Les hommes ont oublié cette vérité. Mais tu ne dois pas l'oublier, dit le renard. Tu deviens responsable pour toujours de ce que tu as apprivoisé.
Le Petit Prince, chap. 21

Saturday 2 March 2013

More about hybridisation in wolf

Randi, E. & V. Lucchini. 2002. Detecting rare introgression of domestic dog genes into wild wolf (Canis lupus) populations by Bayesian admixture analyses of microsatellite variation. Conservation Genetics, 3 (1): 29-43

Hybridization with free-ranging dogs is thought to threat the genetic integrity of wolves in Europe, although available mtDNA data evidenced only sporadic cases of crossbreeding.Here we report results of population assignment and genetic admixture analyses in 107wild-living Italian wolves, 95 dogs including 30 different breeds and feral dogs, and captive-reared wolves of unknown or hybrid origins, which were genotyped at 18 microsatellites. Two Italian wolves showed unusually dark coats ("black wolves''), and one showed a spur in both hindlegs ("fifth finger wolf''), suggesting hybridization. Italian wolves showed significant deficit of heterozygotes, positive FIS values and deviations from Hardy-Weinberg equilibrium. Genetic variability was significantly partitioned between groups, suggesting that wolves and dogs represent distinct gene pools.Multivariate ordination of individual genotypes and clustering of inter-individual genetic distances split wolves and dogs into two different clusters congruent with the prior phenotypic classification, but hybrids and wolves of unknown origin were not identified from genetic information alone. By contrast, a Bayesian admixture analysis assigned all the Italian wolves and dogs to two different clusters, independent of any prior phenotypic information, and simultaneously detected the admixed gene composition of the hybrids, which were assigned to more than one cluster.Captive-reared wolves of unknown origin were prevalently assigned to the Italian wolf population. Admixture analyses showed that one "black wolf" had mixed ancestry in the dog genepool and could be a hybrid, while the other two wolves with unusual phenotypes were assigned to the Italian wolf population.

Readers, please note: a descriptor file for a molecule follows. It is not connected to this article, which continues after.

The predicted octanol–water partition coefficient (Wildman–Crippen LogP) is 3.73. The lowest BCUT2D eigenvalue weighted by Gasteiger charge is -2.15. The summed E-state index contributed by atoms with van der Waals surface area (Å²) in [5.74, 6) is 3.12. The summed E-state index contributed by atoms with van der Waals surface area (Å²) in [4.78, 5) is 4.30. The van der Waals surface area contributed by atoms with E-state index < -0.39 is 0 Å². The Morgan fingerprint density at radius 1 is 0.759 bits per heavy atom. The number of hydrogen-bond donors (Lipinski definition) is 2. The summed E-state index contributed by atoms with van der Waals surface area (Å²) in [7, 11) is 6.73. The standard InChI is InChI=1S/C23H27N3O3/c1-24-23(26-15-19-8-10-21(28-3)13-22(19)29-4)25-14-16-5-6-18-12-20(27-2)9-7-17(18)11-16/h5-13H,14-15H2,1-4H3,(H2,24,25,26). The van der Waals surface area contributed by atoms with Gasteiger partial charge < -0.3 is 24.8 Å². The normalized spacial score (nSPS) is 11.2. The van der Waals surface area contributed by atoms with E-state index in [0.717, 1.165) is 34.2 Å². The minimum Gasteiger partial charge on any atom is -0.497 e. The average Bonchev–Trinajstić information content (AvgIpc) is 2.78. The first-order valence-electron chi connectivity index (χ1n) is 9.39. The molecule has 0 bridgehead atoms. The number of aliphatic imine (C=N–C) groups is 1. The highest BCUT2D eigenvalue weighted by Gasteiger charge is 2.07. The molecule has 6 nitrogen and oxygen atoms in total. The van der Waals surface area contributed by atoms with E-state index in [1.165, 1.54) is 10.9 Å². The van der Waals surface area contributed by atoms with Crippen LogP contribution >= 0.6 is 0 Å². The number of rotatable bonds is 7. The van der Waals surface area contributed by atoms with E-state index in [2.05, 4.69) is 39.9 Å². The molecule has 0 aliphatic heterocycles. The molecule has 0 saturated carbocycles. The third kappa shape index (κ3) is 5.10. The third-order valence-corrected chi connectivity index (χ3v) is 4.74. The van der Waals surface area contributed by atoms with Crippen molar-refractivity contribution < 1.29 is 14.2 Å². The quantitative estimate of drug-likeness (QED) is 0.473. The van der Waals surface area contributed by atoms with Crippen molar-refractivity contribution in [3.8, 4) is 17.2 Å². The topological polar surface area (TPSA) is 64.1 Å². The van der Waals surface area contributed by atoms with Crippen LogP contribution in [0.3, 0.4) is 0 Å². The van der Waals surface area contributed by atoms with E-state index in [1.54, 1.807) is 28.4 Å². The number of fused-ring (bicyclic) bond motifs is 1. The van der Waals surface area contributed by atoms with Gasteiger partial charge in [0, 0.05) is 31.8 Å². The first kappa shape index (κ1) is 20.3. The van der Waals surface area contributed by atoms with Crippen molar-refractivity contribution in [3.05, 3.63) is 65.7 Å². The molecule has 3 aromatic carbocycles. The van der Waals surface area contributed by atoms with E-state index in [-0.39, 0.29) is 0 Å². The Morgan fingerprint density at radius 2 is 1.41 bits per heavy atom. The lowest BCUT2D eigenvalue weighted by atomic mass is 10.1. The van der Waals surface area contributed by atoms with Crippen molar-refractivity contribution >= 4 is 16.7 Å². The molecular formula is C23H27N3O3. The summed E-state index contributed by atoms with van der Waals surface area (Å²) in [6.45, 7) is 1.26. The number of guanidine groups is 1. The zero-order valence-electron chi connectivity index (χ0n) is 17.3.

See more about wild canid hybridisation with dogs

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